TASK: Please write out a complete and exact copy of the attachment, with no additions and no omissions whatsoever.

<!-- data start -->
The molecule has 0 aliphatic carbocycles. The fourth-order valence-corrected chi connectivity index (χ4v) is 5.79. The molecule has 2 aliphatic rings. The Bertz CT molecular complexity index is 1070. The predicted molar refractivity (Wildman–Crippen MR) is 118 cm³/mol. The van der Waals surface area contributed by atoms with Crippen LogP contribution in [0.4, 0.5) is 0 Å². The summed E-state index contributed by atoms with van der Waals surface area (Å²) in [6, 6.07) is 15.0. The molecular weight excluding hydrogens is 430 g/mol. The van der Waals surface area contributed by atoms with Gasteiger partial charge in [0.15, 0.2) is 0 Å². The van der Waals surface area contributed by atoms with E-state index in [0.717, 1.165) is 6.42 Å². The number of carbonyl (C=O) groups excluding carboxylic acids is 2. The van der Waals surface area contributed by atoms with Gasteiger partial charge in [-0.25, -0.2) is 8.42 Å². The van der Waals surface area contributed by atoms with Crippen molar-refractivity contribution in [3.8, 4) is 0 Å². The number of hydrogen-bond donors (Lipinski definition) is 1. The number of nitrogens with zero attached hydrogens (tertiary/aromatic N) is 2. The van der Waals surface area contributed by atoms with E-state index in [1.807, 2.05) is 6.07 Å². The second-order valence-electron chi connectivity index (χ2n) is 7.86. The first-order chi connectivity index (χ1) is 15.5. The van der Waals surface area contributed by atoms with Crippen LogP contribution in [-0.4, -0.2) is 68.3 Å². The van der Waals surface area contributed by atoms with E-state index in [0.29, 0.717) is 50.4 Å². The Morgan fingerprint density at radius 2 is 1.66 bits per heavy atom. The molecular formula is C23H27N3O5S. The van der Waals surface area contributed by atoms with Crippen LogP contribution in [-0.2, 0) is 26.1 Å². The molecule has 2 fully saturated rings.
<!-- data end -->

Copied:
The molecule has 0 aliphatic carbocycles. The fourth-order valence-corrected chi connectivity index (χ4v) is 5.79. The molecule has 2 aliphatic rings. The Bertz CT molecular complexity index is 1070. The predicted molar refractivity (Wildman–Crippen MR) is 118 cm³/mol. The van der Waals surface area contributed by atoms with Crippen LogP contribution in [0.4, 0.5) is 0 Å². The summed E-state index contributed by atoms with van der Waals surface area (Å²) in [6, 6.07) is 15.0. The molecular weight excluding hydrogens is 430 g/mol. The van der Waals surface area contributed by atoms with Gasteiger partial charge in [0.15, 0.2) is 0 Å². The van der Waals surface area contributed by atoms with E-state index in [0.717, 1.165) is 6.42 Å². The number of carbonyl (C=O) groups excluding carboxylic acids is 2. The van der Waals surface area contributed by atoms with Gasteiger partial charge in [-0.25, -0.2) is 8.42 Å². The van der Waals surface area contributed by atoms with Crippen molar-refractivity contribution in [3.8, 4) is 0 Å². The number of hydrogen-bond donors (Lipinski definition) is 1. The number of nitrogens with zero attached hydrogens (tertiary/aromatic N) is 2. The van der Waals surface area contributed by atoms with E-state index in [1.807, 2.05) is 6.07 Å². The second-order valence-electron chi connectivity index (χ2n) is 7.86. The first-order chi connectivity index (χ1) is 15.5. The van der Waals surface area contributed by atoms with Crippen LogP contribution in [-0.4, -0.2) is 68.3 Å². The van der Waals surface area contributed by atoms with E-state index in [0.29, 0.717) is 50.4 Å². The Morgan fingerprint density at radius 2 is 1.66 bits per heavy atom. The molecular formula is C23H27N3O5S. The van der Waals surface area contributed by atoms with Crippen LogP contribution in [-0.2, 0) is 26.1 Å². The molecule has 2 fully saturated rings.